• Hi!

      Sorry to hear you’re not having much luck with these cuttings so far. They can throw a temper tantrum for sure after being moved or separated, but that should pass after a few weeks. It’s very hard for me to establish what’s wrong without seeing the plants, but luckily I have an article that might be able to help you diagnose the issue yourself: Pilea peperomioides troubleshooting. I hope that helps you figure it out, good luck! 🙂

  4. Hi! I have had my pilea for about two weeks I’ve watered thoroughly once already. The leaves aren’t droopy, well one is, but the rest are fine but I’ve noticed that the leaves are folding in like a taco. Any idea as to why? I have a huge east facing window so I dont think it’s a lighting issue.

    • Hi! It can be very hard to diagnose a plant without seeing it and knowing the exact conditions it’s growing in. Folding leaves can be caused by overwatering, too much light, draft, overfertilization…

      I have an article that might help. I’ve compiled every problem with Pileas I can think of here – do you see anything that matches your issue and possible causes listed in here?

      Anyway, I wouldn’t get too worried just yet. All plants go through an adjustment period once you bring them home, so it’ll likely turn out just fine 🙂

  5. Hi, there I have 2 Pilea peperomioides however they are dropping there bottom leaves quite regularly and I wondered what I am doing wrong.

    • Hey! Have you had a look at the article on problems with Pilea peperomioides yet? It covers a whole bunch of different issues you can run into with your Pilea and why they might be happening, including some info on why a Pilea can start dropping leaves. It’s very difficult to tell you myself why it’s happening without knowing more details.

      Hope that helps 🙂

  6. Immediately upon the adoption of my pilea I took off on some travels. … a bit of overwatering and inconsistent care led to some yellowing leaves. I’ve recovered from the emotional shock lol but my question is regarding root rot. I looked just now and I think it’s okay the roots are very compact and not mushy, white in appearance. Just asking for some confirmation. There are lots of little babies in a circle around the main plant stalk. I think I’m okay but just asking since I’m a new pilea Mom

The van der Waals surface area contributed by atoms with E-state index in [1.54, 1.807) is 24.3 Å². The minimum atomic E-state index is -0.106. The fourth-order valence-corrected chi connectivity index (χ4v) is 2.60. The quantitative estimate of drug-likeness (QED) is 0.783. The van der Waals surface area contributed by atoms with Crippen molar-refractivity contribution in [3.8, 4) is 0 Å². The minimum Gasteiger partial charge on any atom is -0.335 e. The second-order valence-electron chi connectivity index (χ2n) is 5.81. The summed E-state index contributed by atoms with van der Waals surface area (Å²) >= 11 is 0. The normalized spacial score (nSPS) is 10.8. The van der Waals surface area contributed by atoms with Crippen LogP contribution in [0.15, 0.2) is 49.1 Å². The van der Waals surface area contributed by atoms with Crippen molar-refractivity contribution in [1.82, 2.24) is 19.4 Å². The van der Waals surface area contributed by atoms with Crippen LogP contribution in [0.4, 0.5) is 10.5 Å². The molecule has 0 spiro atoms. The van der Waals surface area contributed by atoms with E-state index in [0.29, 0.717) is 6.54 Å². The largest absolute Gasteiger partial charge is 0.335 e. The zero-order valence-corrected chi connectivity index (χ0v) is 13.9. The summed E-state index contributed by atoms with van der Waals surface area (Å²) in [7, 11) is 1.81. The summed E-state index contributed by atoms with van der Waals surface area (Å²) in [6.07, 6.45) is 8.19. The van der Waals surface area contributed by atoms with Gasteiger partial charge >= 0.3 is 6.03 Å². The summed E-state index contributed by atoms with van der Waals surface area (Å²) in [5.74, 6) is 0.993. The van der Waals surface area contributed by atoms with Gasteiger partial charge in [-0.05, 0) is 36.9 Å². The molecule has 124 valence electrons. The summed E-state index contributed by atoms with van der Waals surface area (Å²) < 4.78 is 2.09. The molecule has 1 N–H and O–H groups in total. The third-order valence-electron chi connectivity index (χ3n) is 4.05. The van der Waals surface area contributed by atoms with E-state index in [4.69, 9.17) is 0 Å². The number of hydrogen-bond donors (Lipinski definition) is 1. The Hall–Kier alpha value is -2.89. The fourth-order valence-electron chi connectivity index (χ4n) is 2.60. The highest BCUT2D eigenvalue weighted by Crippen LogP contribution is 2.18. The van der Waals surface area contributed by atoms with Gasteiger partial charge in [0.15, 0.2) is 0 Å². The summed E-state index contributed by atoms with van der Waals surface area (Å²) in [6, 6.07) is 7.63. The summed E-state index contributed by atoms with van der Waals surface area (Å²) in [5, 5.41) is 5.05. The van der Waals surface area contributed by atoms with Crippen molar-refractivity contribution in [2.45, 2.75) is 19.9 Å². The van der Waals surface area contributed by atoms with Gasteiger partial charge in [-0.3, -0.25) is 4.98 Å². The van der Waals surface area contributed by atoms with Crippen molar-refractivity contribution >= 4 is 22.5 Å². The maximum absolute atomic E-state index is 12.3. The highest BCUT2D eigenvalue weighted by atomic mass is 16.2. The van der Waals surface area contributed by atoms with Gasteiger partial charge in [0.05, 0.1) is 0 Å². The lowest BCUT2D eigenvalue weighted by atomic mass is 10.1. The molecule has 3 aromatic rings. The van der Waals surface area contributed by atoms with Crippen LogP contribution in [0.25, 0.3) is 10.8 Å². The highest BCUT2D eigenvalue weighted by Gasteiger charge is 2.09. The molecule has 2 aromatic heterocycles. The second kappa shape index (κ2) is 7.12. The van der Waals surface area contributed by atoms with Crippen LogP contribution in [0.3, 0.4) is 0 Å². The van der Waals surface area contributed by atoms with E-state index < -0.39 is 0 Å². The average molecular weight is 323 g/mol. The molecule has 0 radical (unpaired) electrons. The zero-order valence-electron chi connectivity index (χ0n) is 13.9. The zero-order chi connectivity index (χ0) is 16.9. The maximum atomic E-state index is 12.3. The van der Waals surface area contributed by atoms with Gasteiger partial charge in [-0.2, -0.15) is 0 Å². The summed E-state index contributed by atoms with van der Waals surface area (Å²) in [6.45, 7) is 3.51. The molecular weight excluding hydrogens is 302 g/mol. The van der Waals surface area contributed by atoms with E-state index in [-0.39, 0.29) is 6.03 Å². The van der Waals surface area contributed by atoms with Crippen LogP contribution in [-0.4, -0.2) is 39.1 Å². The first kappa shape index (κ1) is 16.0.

• That sounds perfect. I don’t know if you saw, but I actually JUST posted an article on problems with Pilea peperomioides here. If you’re not seeing any of these symptoms any more then you should be good (although leaves that are already yellowed are obviously unfortunately not going to recover any more).

      If there’s babies, growth, white roots and everything I would assume things are going just fine 🙂
      Good luck with your Pilea!

  7. Two questions:
    Does pilea prefer to be repotted so there’s only one tall stalk or multiple?
    How do you keep it looking full?

    • Hi! Repotting-wise, anything is fine as long as there’s enough room. As for fullness, it’s normal for plants to shed their lower leaves eventually. If you don’t like this look, your best option is propagation (beheading!). You simply cut off the full head and re-root that. I always leave the stalk because it tends to produce some good new growth as well, which I can then also use.

      Hope that helps! 🙂

      • When you re-root the head, do you merely stick it in soil, or let it scab over first? Add rooting hormone? Thanks so much for your help! I have a mama Pilea that has given me 10+ awesome babies, and it seems a bit tired (no new mama leaf growth for a while).

        • I do wait one day or so just to be sure. Rooting hormone is always good, especially since beheading a Pilea is not the easiest way to propagate it.

          Have you added fresh soil and/or some fertilizer to mama’s pot recently? I had a Pilea that didn’t do anything for ages until my mom decided to repot it, and now it’s sprouting babies and leaves left, right and center! 🙂

  8. Any tips on how to steak my pilea to keep it upright? It’s grown so much it’s getting top heavy and leaning. Thank you!

    • Hi! I buy orchids sometimes and I like to keep the little stakes that they come with that support their flower spikes. I use those to stake other plants if necessary. But honestly, you could even use a chopstick and some thread or wire! Alternatively, I know some growers prefer to behead a top-heavy plant and propagate the top to turn it into two non-top heavy plants. 🙂

      Good luck!